In 1984, the Coast Guard handed over the area to Washington State Parks, and the lighthouse became part of Lime Kiln Point State Park. Today, the Lime Kiln Lighthouse watches over the whales and waterways at the entrance to Haro Strait, standing as a silent sentinel of the sea.

Roche Harbor

Beyond the geological wonders of these Islands lies a captivating human history. For untold centuries, the Northern Straits region has been home to the Coast Salish peoples, their civilization thriving amidst a temperate climate, fertile soil, lush timber, and abundant marine life. The tribes' stewardship transformed the landscape into a haven of plenty, drawing the attention of outsiders seeking its treasures.

The late 1700s saw the arrival of European explorers, with Francisco de Eliza of Spain among the first to lay claim to these lands, christening them the San Juans. This marked the genesis (and genocide) of a tale marked by cultural clashes and conflicting interests.

The saga of Roche Harbor unfolds like a cherished narrative, steeped in history that spans over two centuries. Picture this: in 1787, Captain Lopez de Haro and his intrepid crew were the pioneering Europeans to navigate through the lush San Juan Islands. The namesake Haro Strait, delineating the United States from (and the now Canadian) Vancouver Island, pays homage to this imperial Spanish explorer, etching his legacy into the region's geography.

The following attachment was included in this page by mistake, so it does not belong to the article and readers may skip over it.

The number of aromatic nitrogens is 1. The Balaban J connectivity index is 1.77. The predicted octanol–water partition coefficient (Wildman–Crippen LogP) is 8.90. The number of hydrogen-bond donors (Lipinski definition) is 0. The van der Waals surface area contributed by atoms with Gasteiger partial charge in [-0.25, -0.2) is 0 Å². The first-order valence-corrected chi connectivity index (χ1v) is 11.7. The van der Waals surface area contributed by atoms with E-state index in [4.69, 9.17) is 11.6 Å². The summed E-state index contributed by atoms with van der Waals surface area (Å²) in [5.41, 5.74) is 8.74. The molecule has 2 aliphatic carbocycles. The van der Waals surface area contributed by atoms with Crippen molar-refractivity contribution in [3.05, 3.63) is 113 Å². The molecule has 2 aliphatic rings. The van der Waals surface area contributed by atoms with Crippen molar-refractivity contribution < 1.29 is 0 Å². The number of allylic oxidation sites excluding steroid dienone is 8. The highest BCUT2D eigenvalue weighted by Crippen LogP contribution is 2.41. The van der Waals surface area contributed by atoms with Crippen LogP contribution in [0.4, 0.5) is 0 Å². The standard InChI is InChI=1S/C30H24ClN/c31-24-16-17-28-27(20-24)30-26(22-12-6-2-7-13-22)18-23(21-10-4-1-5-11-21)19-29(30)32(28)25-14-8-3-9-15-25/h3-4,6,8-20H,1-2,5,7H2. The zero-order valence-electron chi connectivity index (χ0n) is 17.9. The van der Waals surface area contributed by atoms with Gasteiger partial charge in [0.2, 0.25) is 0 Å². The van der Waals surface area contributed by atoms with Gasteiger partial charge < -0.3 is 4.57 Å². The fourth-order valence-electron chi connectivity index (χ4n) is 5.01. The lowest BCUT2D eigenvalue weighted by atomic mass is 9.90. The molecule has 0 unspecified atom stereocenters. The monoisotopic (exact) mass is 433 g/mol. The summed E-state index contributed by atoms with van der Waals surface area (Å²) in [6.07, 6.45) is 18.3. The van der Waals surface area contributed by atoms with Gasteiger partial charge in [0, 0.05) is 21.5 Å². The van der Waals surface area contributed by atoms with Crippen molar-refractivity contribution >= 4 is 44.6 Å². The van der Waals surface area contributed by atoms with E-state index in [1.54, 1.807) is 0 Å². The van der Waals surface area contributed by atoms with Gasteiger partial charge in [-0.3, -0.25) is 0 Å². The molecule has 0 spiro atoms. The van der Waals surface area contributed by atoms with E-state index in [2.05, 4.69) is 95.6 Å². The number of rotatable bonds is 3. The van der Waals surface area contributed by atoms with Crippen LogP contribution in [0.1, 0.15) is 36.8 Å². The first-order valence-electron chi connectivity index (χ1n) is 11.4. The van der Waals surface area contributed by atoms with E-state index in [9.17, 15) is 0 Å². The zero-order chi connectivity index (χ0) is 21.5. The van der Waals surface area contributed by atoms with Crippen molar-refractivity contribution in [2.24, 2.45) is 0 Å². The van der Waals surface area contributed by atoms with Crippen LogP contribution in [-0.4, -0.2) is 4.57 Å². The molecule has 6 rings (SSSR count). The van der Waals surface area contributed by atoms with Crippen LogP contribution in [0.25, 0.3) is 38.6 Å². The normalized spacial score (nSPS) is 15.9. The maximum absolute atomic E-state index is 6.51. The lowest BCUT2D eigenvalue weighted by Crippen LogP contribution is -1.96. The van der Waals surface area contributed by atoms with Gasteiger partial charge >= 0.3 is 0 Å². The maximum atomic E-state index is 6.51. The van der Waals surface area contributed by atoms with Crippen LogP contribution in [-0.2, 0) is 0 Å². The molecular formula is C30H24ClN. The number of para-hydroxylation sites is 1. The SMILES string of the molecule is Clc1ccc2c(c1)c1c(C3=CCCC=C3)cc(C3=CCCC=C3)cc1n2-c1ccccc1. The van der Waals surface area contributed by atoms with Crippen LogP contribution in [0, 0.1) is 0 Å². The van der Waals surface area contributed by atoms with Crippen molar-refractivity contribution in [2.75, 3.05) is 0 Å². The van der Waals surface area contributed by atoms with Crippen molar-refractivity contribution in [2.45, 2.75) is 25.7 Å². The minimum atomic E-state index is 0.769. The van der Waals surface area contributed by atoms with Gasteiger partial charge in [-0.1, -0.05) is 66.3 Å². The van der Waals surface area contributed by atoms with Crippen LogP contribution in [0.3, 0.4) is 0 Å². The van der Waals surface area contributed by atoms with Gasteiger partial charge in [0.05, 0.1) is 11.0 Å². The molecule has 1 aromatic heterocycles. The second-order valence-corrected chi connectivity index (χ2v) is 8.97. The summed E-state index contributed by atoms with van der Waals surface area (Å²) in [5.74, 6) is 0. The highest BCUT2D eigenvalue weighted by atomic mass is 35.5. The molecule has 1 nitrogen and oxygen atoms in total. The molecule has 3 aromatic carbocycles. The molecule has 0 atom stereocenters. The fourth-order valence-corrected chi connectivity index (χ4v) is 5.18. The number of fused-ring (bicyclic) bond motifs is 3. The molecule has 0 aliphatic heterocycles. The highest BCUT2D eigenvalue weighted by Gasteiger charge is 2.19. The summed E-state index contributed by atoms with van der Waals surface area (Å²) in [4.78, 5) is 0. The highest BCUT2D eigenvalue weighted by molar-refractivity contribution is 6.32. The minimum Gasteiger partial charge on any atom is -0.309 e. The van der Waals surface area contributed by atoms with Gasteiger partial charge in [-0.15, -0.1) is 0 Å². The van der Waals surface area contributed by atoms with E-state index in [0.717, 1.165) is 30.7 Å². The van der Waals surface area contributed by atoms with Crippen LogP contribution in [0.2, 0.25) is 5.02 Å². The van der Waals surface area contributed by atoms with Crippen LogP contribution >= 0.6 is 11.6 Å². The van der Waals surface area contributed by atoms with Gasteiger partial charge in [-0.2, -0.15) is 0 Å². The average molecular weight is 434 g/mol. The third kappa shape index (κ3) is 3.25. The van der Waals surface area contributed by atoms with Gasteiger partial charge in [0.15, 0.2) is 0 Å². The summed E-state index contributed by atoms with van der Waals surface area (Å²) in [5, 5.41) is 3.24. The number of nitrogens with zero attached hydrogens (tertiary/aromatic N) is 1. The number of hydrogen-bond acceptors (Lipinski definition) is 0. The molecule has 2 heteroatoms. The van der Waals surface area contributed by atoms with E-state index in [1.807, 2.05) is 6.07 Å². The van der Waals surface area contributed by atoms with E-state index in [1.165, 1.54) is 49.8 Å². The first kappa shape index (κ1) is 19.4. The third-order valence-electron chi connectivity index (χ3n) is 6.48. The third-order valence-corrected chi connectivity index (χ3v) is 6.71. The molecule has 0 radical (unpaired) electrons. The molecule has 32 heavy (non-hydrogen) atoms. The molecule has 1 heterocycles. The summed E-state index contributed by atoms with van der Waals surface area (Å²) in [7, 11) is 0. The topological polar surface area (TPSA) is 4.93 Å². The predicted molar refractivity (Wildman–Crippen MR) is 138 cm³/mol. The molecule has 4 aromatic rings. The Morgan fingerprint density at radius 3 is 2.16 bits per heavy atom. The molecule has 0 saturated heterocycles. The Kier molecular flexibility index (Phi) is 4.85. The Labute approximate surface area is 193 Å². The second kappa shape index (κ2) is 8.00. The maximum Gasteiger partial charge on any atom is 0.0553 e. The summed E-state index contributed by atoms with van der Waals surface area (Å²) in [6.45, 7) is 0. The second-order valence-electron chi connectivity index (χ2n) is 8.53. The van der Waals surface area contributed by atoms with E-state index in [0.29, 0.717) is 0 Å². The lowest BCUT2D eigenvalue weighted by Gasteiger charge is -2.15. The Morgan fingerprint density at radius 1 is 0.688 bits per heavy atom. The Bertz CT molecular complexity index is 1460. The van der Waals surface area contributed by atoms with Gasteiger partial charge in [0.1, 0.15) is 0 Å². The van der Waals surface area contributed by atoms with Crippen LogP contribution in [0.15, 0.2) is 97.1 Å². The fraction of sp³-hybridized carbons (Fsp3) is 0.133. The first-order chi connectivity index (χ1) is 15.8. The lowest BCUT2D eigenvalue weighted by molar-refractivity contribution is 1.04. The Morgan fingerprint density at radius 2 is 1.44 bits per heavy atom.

Long before the dawn of development, these lands were an integral part of the flourishing Coast Salish community, once known as the whelaalk. This vibrant community spanned from what is now Roche Harbor to Lonesome Cove, standing tall opposite Speiden Island.

It wasn't until John S. McMillin, a legal luminary from Tacoma, stumbled upon the region's vast lime deposits that Roche Harbor's transformation commenced. The Tacoma and Roche Harbor Lime Company burgeoned into a thriving enterprise by 1886, culminating in the construction of the stately 20-room Hotel de Haro around the original Hudson Bay Post, its walls fashioned from logs a foot thick. By 1890, a bustling company town had sprung up around this majestic hotel, echoing with the fervor of “progress”.

In 1956, the vast expanse of Roche Harbor—its 4,000 acres and 12 miles of coastline—found new stewardship under Reuben J. Tarte, a visionary Seattle businessman. His family embarked on a mission to revive the hotel and warehouses, transforming the region into a prestigious world-class resort.

Presently, Roche Harbor thrives under the stewardship of a partnership between Rich Komen and Illihe from Seattle, Washington. Continually evolving, the resort stands as a testament to the amalgamation of history and modernity, a captivating narrative that unfolds anew with each passing day.

Lopez Island

Yet, it was the infamous Pig War that etched the San Juan Islands into the annals of geopolitical history—a dispute between the United States and Britain, simmering for over three centuries. This disagreement was the culmination of centuries-old claims and covetous desires over the bountiful land and resources of the Pacific Northwest.

Lopez Island, situated approximately 75 miles northwest of Seattle, holds the distinction of being the third largest among the revered San Juan Islands. Spanning 29.81 square miles in land area, the island becomes a bustling hub in the summer, swelling its population to accommodate second homes, rental houses, and campsites.